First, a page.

8. Louisiana Black Bear (No Longer Endangered: 2015)
It’s not often that we celebrate the survival of a murder machine that could tear us limb from limb, but the Louisiana Black Bear is different. For one thing, it’s a unique subspecies that’s celebrated as the state animal. For another, it also gave us a template for children’s plush toys for decades to come. The Louisiana Black Bear is where we got the name “teddy bear” from.
This is thanks to a now largely-forgotten incident involving President Theodore Roosevelt. In 1902, Roosevelt decided he was gonna shoot a black bear in rural Mississippi. Roping in an expert bear killer named Holt Collier, who had killed over 3,000 bears, the President set off on a hunt that lasted a stupid amount of time. With Roosevelt unable to find a bear, his assistants eventually got hold of an injured one, tied it to a tree, and invited the President to shoot it. Roosevelt refused, saying it was unsportsmanlike.
When news of the incident reached the capitol, a cartoonist for the Washington Post drew an image of the President refusing to shoot an adorable, fluffy little creature. The public went nuts for the image, leading to sales of toys based on it. The teddy bear was born.
Nonetheless, the Louisiana bear itself nearly went extinct. In 1992, only 150 remained in the wild. Two decades of conservation efforts have since boosted the population to over 700.
7. Delmarva Peninsula Fox Squirrel (No Longer Endangered: 2015)
In 1967, the Federal Government passed something known as the Endangered Species Preservation Act. The first legislation of its kind in the US, the act required states to list animals in danger of dying out and make some kind of effort to save them. Consisting of 77 animals, the original list read like a roll call of the nearly-dead and dying of America’s fauna. Near the very top of it sat the Delmarva Peninsula fox squirrel.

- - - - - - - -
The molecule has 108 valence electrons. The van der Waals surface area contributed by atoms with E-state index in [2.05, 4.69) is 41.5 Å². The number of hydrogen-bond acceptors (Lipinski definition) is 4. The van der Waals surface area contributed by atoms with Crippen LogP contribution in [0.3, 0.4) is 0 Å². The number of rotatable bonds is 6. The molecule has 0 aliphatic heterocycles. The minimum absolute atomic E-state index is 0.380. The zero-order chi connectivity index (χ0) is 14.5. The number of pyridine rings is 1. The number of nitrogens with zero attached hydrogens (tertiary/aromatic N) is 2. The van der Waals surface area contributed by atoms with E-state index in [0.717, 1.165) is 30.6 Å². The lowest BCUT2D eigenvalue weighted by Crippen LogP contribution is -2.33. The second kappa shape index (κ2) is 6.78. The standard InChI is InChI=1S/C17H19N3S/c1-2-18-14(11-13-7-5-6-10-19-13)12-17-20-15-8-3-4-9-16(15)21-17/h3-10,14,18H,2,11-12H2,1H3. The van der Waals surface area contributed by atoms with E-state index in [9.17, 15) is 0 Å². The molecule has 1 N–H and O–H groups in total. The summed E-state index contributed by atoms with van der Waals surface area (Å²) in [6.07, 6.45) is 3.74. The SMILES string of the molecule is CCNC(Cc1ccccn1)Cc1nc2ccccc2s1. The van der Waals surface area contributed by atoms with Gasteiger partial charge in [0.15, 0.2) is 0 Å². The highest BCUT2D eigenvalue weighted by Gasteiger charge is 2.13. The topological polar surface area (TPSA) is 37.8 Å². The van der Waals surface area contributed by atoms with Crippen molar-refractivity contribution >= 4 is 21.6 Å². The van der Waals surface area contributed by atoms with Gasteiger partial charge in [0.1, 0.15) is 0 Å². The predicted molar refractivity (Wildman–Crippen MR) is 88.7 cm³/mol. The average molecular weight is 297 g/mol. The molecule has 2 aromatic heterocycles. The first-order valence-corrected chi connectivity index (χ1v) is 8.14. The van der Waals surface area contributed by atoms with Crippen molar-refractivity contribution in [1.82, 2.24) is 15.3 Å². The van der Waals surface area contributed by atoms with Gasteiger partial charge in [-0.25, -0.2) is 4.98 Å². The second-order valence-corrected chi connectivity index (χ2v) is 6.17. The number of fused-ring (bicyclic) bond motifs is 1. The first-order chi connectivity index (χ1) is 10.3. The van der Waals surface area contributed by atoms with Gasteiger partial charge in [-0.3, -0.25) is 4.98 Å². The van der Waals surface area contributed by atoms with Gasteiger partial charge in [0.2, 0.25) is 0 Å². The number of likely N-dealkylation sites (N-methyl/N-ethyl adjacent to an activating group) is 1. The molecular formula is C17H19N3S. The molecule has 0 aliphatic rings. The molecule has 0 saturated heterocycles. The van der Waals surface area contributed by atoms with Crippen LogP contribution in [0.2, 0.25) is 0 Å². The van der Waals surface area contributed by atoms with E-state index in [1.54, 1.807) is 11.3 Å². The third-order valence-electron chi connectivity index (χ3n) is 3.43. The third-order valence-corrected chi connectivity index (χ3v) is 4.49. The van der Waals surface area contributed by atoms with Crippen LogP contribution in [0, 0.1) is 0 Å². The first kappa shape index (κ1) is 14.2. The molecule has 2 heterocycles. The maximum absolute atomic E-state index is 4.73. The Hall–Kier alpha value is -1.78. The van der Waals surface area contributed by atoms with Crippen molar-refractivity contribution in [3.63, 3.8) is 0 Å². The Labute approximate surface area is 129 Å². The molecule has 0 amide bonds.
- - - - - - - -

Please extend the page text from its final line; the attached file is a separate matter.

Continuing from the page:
A large gray squirrel, the fox squirrel had been led to the brink of extinction by intense logging and overhunting. By the time it was protected in 1967, its range had dropped to 10 percent of what it had once been. Its survival chances weren’t helped by the fact that its habitat was almost entirely on private land, and stretched over 3 different states (Maryland, Delaware and Virginia). If there’s one thing harder than herding cats, it’s getting home owners in three different states to turn their lives upside down just to save a tree-based rodent.
Yet that’s exactly what happened. After nearly five decades of concerted effort, fox squirrel numbers had bloomed to over 20,000. They now inhabit 28 percent of the peninsula, and are expanding all the time.
6. Steller Sea Lion (No Longer Endangered: 2013)
On the cold, rocky shores of western Alaska, lives one of America’s greatest native creatures. The Steller Sea Lion is a huge beast, a gigantic mess of blubber and fur bigger and blubberier than even yo momma. Able to range down as far as central California – a distance we decided is best expressed as a lot – it’s a species that is impressive in every sense of the word. Yet it wasn’t always this way. As recently as 1990, the National Ocean and Atmospheric Administration (NOAA) was convinced the steller sea lion was about to go extinct.